1980 Ducati 900 Mike Hailwood Replica
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When legendary rider Mike Hailwood, aka “Mike the Bike”, returned to the Isle of Man TT in 1978 after an absence of 11 years, it was on Steve Wynne’s NCR Ducati 900 Super Sport. Wynne had almost won the TT in 1976 with Roger Nicholls, and asked Hailwood if he’d “like a go.” Hailwood had retired after a Formula One crash driving a Yardley-sponsored McLaren at the Nurburgring in 1974, and was living in New Zealand, but when TT fans heard Hailwood would be returning to two-wheeled competition, 60,000 crammed the Manx island.
1978 wasn’t the best of times for Ducati. The company had sold only 4,436 bikes that year, and Ducati’s NCR race bikes weren’t even built by the factory but instead were an outside job by chief mechanic Franco Farne with Grigorio Nepoti and Rino Carrachi of NCR. The bikes were based on the previous round-case 750 SS engines, and Wynne tweaked Hailwood’s engine with a Lucas Rita ignition, 11:1 pistons and a new gearbox. The bike weighed 375 lbs and developed 87 bhp.
Hailwood immediately set an Isle of Man lap record of 111 mph in practice, and miraculously won the TT F1 race after his engine quit at the finish line. Ducati sent a factory bike next year, but it was only good enough for Hailwood to finish fifth. He never rode it again.
Hailwood’s victory owed little to the production 900 SS of 1978, but his epic win was an irresistible promotional opportunity and that bike was the basis of the Ducati Mike Hailwood Replica. First shown at the London bike show in September, the first 200 examples had a one-piece fairing, fiberglass gas tank with clear fill-level stripe, and single seat. They lacked side panels and were painted in Hailwood’s red-white-green colors.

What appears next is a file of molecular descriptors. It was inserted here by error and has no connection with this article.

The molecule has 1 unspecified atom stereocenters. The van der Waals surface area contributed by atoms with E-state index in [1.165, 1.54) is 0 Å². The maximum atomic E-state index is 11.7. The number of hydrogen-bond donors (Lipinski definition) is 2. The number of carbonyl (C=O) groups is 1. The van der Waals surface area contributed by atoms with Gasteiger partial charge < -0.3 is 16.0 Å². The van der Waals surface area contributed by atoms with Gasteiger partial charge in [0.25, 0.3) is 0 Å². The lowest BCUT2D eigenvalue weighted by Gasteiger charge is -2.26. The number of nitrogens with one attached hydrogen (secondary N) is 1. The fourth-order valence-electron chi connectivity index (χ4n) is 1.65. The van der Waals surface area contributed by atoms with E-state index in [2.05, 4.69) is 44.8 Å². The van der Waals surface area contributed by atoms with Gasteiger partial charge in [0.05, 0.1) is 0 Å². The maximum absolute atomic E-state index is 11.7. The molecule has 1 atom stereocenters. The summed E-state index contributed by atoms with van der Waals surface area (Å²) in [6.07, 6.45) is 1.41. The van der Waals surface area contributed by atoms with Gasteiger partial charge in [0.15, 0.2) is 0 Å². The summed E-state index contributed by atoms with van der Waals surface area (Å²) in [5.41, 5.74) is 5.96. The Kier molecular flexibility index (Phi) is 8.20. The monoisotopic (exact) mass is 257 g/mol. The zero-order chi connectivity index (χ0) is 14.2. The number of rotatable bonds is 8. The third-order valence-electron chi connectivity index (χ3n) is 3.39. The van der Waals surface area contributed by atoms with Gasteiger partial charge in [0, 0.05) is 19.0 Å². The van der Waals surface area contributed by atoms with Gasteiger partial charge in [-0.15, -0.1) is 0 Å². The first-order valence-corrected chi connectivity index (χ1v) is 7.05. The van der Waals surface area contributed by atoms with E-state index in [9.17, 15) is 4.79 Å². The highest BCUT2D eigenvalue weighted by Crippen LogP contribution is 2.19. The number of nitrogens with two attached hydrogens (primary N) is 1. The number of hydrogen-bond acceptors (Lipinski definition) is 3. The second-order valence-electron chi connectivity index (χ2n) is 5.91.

The second series of 1979 featured a kick-start as well as a styled fiberglass cover over a steel gas tank. The seat had a removable cowl for a passenger and the front exhaust was so close to the engine that the header had to come off to check the oil. Mike Hailwood Replicas had 40 mm Dell’Orto carburetors, Conti pipes and minor brake and suspension changes. There were 747 examples built in 1979-80.
Detail alterations from 1980-1982, saw the Replica with side panels and a two-piece fairing, and the fragile Speedline or Campagnolo magnesium wheels were replaced with aluminum FPS or other Campagnolo items. By 1982, the Ducati Mike Hailwood Replica was pretty much a 900 SS with a bigger gas tank, extra bodywork and 40 mm carbs. There was no denying it looked great, though, and access was much improved.
In 1983, the bike gained an electric-start engine, though kick-start was available. The MHR gained a taller, narrower fairing, and a heavy new frame based on the S2 . The engine was no more powerful, so performance was down a bit. The last chapter of the story was the 973 cc Mille of 1984, which used a big-bore version of the 900 cc engine with bigger 90 mm nickel/silicone-plated bores, a plain-bearing crank and a spin-on filter. An improved dry clutch was also fitted.
The final Ducati Mike Hailwood Replica Mille weighed in at 529 pounds (against 444 pounds for the 1979 example), and with 76 hp on tap it was outclassed. Production of bevel-drive twins ended when Cagiva took over Ducati in 1985, and the last examples were built in early 1986. In all Ducati built 6,085 Mike Hailwood Replicas. 4,601 of them were kick-start models, and 1,282 were Milles.
The Mike Hailwood Replica upheld the Ducati name for seven years, far longer than intended. Earlier models are lighter and faster, but more difficult to maintain. Many remain as static displays in collections and are seldom ridden. It’s best to keep that in mind when shopping for one. For those who plan to ride their MHR, it’s best to buy one from someone who’s had the same idea and kept theirs maintained and running.